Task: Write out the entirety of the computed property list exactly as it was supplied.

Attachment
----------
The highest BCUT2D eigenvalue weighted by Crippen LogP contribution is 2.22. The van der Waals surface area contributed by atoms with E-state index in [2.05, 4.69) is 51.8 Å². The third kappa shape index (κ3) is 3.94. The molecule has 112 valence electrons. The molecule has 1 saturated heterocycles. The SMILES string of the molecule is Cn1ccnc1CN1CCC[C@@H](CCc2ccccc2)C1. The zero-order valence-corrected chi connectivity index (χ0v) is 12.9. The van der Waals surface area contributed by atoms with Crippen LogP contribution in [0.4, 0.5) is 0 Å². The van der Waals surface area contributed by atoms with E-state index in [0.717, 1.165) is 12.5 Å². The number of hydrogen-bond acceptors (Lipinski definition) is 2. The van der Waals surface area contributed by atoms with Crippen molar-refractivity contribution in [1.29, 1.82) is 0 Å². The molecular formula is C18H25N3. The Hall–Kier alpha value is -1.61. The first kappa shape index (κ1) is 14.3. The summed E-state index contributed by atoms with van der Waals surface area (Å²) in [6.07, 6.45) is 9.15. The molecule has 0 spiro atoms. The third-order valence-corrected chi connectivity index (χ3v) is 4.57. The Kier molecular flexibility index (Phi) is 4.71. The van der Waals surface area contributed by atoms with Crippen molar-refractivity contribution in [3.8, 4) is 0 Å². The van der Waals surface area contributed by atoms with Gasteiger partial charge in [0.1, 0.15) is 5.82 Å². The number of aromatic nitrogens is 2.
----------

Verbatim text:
The highest BCUT2D eigenvalue weighted by Crippen LogP contribution is 2.22. The van der Waals surface area contributed by atoms with E-state index in [2.05, 4.69) is 51.8 Å². The third kappa shape index (κ3) is 3.94. The molecule has 112 valence electrons. The molecule has 1 saturated heterocycles. The SMILES string of the molecule is Cn1ccnc1CN1CCC[C@@H](CCc2ccccc2)C1. The zero-order valence-corrected chi connectivity index (χ0v) is 12.9. The van der Waals surface area contributed by atoms with Crippen LogP contribution in [0.4, 0.5) is 0 Å². The van der Waals surface area contributed by atoms with E-state index in [0.717, 1.165) is 12.5 Å². The number of hydrogen-bond acceptors (Lipinski definition) is 2. The van der Waals surface area contributed by atoms with Crippen molar-refractivity contribution in [1.29, 1.82) is 0 Å². The molecular formula is C18H25N3. The Hall–Kier alpha value is -1.61. The first kappa shape index (κ1) is 14.3. The summed E-state index contributed by atoms with van der Waals surface area (Å²) in [6.07, 6.45) is 9.15. The molecule has 0 spiro atoms. The third-order valence-corrected chi connectivity index (χ3v) is 4.57. The Kier molecular flexibility index (Phi) is 4.71. The van der Waals surface area contributed by atoms with Crippen molar-refractivity contribution in [3.8, 4) is 0 Å². The van der Waals surface area contributed by atoms with Gasteiger partial charge in [0.1, 0.15) is 5.82 Å². The number of aromatic nitrogens is 2.